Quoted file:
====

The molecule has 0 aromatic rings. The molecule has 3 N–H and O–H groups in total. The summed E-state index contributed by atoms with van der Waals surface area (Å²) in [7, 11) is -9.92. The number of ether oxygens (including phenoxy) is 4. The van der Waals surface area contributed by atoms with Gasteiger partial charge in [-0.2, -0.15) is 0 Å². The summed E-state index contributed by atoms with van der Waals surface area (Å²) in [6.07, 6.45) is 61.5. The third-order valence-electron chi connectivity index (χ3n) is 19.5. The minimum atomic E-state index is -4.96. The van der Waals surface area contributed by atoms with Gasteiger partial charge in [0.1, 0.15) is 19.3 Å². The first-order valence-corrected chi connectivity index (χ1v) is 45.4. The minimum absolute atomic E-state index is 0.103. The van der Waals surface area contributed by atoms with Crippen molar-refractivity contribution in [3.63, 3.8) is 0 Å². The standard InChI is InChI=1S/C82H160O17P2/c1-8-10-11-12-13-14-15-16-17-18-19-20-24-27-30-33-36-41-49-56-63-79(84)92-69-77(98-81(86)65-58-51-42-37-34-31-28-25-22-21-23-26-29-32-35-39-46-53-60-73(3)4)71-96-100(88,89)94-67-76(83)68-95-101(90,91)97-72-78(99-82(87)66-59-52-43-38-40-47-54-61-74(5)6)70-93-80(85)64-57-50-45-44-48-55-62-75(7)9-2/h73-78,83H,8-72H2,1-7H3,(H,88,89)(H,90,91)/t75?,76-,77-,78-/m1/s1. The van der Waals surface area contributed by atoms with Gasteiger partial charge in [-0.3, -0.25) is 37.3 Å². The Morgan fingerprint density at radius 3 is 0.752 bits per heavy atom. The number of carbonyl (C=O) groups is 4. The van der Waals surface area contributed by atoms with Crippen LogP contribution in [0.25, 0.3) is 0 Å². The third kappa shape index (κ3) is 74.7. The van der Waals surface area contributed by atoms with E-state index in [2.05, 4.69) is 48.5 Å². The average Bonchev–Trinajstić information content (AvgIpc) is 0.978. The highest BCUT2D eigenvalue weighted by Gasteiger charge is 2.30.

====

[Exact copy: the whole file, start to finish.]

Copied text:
The molecule has 0 aromatic rings. The molecule has 3 N–H and O–H groups in total. The summed E-state index contributed by atoms with van der Waals surface area (Å²) in [7, 11) is -9.92. The number of ether oxygens (including phenoxy) is 4. The van der Waals surface area contributed by atoms with Gasteiger partial charge in [-0.2, -0.15) is 0 Å². The summed E-state index contributed by atoms with van der Waals surface area (Å²) in [6.07, 6.45) is 61.5. The third-order valence-electron chi connectivity index (χ3n) is 19.5. The minimum atomic E-state index is -4.96. The van der Waals surface area contributed by atoms with Gasteiger partial charge in [0.1, 0.15) is 19.3 Å². The first-order valence-corrected chi connectivity index (χ1v) is 45.4. The minimum absolute atomic E-state index is 0.103. The van der Waals surface area contributed by atoms with Crippen molar-refractivity contribution in [3.63, 3.8) is 0 Å². The standard InChI is InChI=1S/C82H160O17P2/c1-8-10-11-12-13-14-15-16-17-18-19-20-24-27-30-33-36-41-49-56-63-79(84)92-69-77(98-81(86)65-58-51-42-37-34-31-28-25-22-21-23-26-29-32-35-39-46-53-60-73(3)4)71-96-100(88,89)94-67-76(83)68-95-101(90,91)97-72-78(99-82(87)66-59-52-43-38-40-47-54-61-74(5)6)70-93-80(85)64-57-50-45-44-48-55-62-75(7)9-2/h73-78,83H,8-72H2,1-7H3,(H,88,89)(H,90,91)/t75?,76-,77-,78-/m1/s1. The van der Waals surface area contributed by atoms with Gasteiger partial charge in [-0.3, -0.25) is 37.3 Å². The Morgan fingerprint density at radius 3 is 0.752 bits per heavy atom. The number of carbonyl (C=O) groups is 4. The van der Waals surface area contributed by atoms with Crippen LogP contribution in [0.25, 0.3) is 0 Å². The third kappa shape index (κ3) is 74.7. The van der Waals surface area contributed by atoms with E-state index in [2.05, 4.69) is 48.5 Å². The average Bonchev–Trinajstić information content (AvgIpc) is 0.978. The highest BCUT2D eigenvalue weighted by Gasteiger charge is 2.30.